Convexity implies $\frac{\varphi(c)-\varphi(c-h)}{h} \leq \frac{\varphi(c+h)-\varphi(c)}{h}$?, $h>0$

Suppose $$\varphi$$ is a convex function on the real line. I wonder if the following is true? For $$h>0$$

$$\frac{\varphi(c)-\varphi(c-h)}{h} \leq \frac{\varphi(c+h)-\varphi(c)}{h}$$

This seems like a trivial fact that should follow from convexity if one considers the intuitive meaning of a convex function as having increasing slopes for consecutive points on its graph.

But I got stuck on which numbers to pick and then use in the convex property. Help would be appreciated!

3 Answers

For $$h > 0$$ we have \begin{align} &\frac{\varphi(c)-\varphi(c-h)}{h} \leq \frac{\varphi(c+h)-\varphi(c)}{h} \\ \iff &\varphi(c)-\varphi(c-h) = \varphi(c+h)-\varphi(c) \\ \iff &\varphi(c) \le \frac 12 \varphi(c-h)+ \frac 12 \varphi(c+h) \end{align} which is exactly the convexity condition for the function $$\varphi$$ $$\varphi(\lambda x_1 + (1-\lambda) x_2) \le \lambda\varphi( x_1) + (1-\lambda) \varphi(x_2)$$ with $$x_1 = c-h$$, $$x_2 = c+h$$, and $$\lambda = \frac 12$$.

• Interestingly enough, under mild conditions the converse is also true (which is not immediately obvious). Indeed for continuous functions midpoint convexity implies convexity. – Luca Citi Jul 14 at 10:25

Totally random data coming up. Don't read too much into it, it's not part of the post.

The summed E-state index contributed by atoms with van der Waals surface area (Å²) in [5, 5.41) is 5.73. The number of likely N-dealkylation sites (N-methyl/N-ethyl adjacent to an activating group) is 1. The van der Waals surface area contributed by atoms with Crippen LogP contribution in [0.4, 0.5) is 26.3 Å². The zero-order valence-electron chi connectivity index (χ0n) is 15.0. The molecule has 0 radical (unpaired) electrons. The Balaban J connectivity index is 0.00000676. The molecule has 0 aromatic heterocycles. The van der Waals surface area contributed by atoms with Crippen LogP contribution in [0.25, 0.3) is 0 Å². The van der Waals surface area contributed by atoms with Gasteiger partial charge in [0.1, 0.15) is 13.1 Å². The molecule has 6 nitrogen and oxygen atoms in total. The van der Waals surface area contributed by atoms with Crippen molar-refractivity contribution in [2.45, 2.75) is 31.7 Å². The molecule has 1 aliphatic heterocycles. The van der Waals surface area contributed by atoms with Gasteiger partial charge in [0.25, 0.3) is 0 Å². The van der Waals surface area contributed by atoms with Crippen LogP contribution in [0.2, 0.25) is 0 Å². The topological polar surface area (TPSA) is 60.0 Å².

May be, you could just use Taylor expansions around $$h=0$$. This would give $$\text{lhs}=\frac{\varphi(c)-\varphi(c-h)}{h}=\varphi '(c)-\frac{1}{2} h \varphi ''(c)+\frac{1}{6} h^2 \varphi ^{(3)}(c)-\frac{1}{24} h^3 \varphi ^{(4)}(c)+O\left(h^4\right)$$ $$\text{rhs}= \frac{\varphi(c+h)-\varphi(c)}{h}=\varphi '(c)+\frac{1}{2} h \varphi ''(c)+\frac{1}{6} h^2 \varphi ^{(3)}(c)+\frac{1}{24} h^3 \varphi ^{(4)}(c)+O\left(h^4\right)$$ $$\text{rhs-lhs}=h \varphi ''(c)+\frac{1}{12} h^3 \varphi ^{(4)}(c)+O\left(h^4\right)$$

By convexity, there is a supporting line at $$(c,φ(c))$$ with slope $$k$$, so that $$φ(x)\ge φ(c)+k(x-c)$$ for all $$x$$ in the domain of $$φ$$. This means that for $$h_1,h_2>0$$ you get $$\frac{φ(c)-φ(c-h_1)}{h_1}\le k\le \frac{φ(c+h_2)-φ(c)}{h_2}.$$